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BBC World News America

News/Business. U.S.-targeted nightly newscast. (CC) (Stereo)

NETWORK
PBS

DURATION
00:30:00

RATING

SCANNED IN
San Francisco, CA, USA

SOURCE
Comcast Cable

TUNER
Channel 74 (525 MHz)

VIDEO CODEC
mpeg2video

AUDIO CODEC
ac3

PIXEL WIDTH
1920

PIXEL HEIGHT
1080

TOPIC FREQUENCY

Honduras 12, Ramon 6, America 3, Us 3, Ramon Orlando Varela 2, Pbs 2, Carlos 2, Johnny 2, Emilio Mare 2, Panama 2, Barrios 2, Richard Gere 1, Erica 1, Arthur Vining Davis 1, Julieta Castellanos 1, Rafal Alejandro 1, Santas Leondarda Viadares 1, Nilvia Castillo 1, Gilda Silverstrucci 1, Kcet Los Angeles 1,
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  PBS    BBC World News America    News/Business. U.S.-targeted  
   nightly newscast. (CC) (Stereo)  

    October 9, 2012
    4:00 - 4:30pm PDT  

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>> honduras is the world's most murderous nation. [speaks in spanish] >> someone dies a violent death every 74 minutes. [speaks in spanish] >> the capital of tegucigalpa is home to a unique organization. the people's funeral service helps poor families when they lose a loved one in a city where everyday killing is a fact of life. [indistinct talking] >> another day, another death.
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a community struggles to understand the killing of a young man, just one of 20 people who meet a violent end every day in honduras. ramon orlando varela was gunned down the day before as he dropped his children off at school. [indistinct talking] he was just 26 years old. [horns honk] ramon's funeral has been funded by the people's funeral service, set up by the mayor of tegucigalpa. nilvia castillo is in charge. [speaking in spanish]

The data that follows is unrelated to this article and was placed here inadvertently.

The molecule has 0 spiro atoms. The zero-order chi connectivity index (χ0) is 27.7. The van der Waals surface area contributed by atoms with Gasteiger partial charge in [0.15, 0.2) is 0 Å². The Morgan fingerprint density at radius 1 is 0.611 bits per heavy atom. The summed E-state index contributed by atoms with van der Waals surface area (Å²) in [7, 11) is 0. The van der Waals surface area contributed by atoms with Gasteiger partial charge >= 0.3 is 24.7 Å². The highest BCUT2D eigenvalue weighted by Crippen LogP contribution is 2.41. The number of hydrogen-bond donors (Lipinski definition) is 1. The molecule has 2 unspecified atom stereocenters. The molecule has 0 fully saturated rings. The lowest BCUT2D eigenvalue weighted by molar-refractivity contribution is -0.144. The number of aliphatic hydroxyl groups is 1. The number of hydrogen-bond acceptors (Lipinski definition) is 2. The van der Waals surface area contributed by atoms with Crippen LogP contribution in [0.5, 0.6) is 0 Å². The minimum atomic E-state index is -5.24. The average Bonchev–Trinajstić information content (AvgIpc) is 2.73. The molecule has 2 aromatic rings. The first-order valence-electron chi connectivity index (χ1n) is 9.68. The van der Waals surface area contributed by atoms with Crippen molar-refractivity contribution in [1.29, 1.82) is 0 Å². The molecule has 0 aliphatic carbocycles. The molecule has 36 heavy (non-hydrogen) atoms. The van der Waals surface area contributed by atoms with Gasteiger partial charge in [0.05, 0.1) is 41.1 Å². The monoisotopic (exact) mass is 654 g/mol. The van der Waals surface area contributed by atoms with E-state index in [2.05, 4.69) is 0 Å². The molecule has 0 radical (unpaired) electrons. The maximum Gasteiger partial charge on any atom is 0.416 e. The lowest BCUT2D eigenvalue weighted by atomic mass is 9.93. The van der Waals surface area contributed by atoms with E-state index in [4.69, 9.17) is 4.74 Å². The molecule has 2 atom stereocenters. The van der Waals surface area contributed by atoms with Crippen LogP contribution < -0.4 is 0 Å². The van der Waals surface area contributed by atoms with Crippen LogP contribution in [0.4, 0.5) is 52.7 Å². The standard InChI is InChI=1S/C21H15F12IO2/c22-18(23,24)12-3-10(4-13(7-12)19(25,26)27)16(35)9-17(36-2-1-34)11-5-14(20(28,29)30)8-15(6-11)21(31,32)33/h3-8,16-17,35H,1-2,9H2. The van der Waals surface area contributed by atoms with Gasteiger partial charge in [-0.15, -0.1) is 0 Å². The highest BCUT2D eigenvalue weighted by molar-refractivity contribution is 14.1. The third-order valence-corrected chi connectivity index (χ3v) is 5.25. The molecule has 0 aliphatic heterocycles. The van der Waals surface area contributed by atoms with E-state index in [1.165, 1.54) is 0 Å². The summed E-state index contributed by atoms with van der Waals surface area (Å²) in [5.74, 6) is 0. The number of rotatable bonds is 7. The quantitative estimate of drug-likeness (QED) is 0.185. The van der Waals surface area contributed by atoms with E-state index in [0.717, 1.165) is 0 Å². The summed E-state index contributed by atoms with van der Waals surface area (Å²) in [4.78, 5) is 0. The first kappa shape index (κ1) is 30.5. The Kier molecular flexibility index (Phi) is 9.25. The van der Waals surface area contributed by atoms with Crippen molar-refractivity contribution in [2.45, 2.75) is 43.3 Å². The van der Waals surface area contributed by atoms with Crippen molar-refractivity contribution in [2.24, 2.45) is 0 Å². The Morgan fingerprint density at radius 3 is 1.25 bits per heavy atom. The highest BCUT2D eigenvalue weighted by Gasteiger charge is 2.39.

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>> and it's certainly in demand. in honduras, a toxic mix of guns, gangs, drugs, and corruption has engendered the highest homicide rate in the world--over 80 times that of most european countries. [indistinct talking] the shade is welcome under
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a tropical sun. but this is no picnic. it's the city's morgue. and all of these people are waiting for the body of a loved one to be released for burial. [speaking in spanish] johnny and his colleagues from the people's funeral service are here often. most of those brought in have died a violent death somewhere in tegucigalpa. there's no shortage of them. [speaking in spanish] >> this couple are waiting for news about the remains of a brother-in-law. they say he was shot in a dispute with a neighbor and died this morning in hospital. it's another example of the everyday incidents of gun violence in honduras, where nearly 3/4 of a million firearms are illegally owned. [speaking in spanish] >> "stay strong," says johnny. "god will help you." [speaking in spanish]